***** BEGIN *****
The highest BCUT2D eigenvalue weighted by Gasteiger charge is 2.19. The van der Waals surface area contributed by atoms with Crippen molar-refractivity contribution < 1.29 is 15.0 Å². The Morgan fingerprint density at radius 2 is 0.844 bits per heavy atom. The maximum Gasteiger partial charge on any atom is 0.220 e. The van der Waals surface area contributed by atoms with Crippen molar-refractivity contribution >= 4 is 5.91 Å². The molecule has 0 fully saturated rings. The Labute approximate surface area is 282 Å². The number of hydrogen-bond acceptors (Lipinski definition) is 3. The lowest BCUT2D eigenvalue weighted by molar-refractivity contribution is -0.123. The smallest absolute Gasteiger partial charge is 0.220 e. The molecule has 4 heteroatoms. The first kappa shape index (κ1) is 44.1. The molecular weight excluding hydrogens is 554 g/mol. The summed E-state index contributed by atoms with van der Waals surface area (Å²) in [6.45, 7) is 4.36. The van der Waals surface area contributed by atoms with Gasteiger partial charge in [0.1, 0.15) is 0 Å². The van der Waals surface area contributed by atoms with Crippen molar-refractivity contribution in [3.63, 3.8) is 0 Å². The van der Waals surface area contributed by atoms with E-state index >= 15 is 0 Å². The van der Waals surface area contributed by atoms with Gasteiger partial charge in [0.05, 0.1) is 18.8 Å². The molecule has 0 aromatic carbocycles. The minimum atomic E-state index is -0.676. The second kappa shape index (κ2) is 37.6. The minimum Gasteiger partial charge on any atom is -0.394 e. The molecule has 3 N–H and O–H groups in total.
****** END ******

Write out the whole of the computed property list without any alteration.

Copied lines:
The highest BCUT2D eigenvalue weighted by Gasteiger charge is 2.19. The van der Waals surface area contributed by atoms with Crippen molar-refractivity contribution < 1.29 is 15.0 Å². The Morgan fingerprint density at radius 2 is 0.844 bits per heavy atom. The maximum Gasteiger partial charge on any atom is 0.220 e. The van der Waals surface area contributed by atoms with Crippen molar-refractivity contribution >= 4 is 5.91 Å². The molecule has 0 fully saturated rings. The Labute approximate surface area is 282 Å². The number of hydrogen-bond acceptors (Lipinski definition) is 3. The lowest BCUT2D eigenvalue weighted by molar-refractivity contribution is -0.123. The smallest absolute Gasteiger partial charge is 0.220 e. The molecule has 4 heteroatoms. The first kappa shape index (κ1) is 44.1. The molecular weight excluding hydrogens is 554 g/mol. The summed E-state index contributed by atoms with van der Waals surface area (Å²) in [6.45, 7) is 4.36. The van der Waals surface area contributed by atoms with Gasteiger partial charge in [0.1, 0.15) is 0 Å². The van der Waals surface area contributed by atoms with Crippen molar-refractivity contribution in [3.63, 3.8) is 0 Å². The van der Waals surface area contributed by atoms with E-state index >= 15 is 0 Å². The van der Waals surface area contributed by atoms with Gasteiger partial charge in [0.05, 0.1) is 18.8 Å². The molecule has 0 aromatic carbocycles. The minimum atomic E-state index is -0.676. The second kappa shape index (κ2) is 37.6. The minimum Gasteiger partial charge on any atom is -0.394 e. The molecule has 3 N–H and O–H groups in total.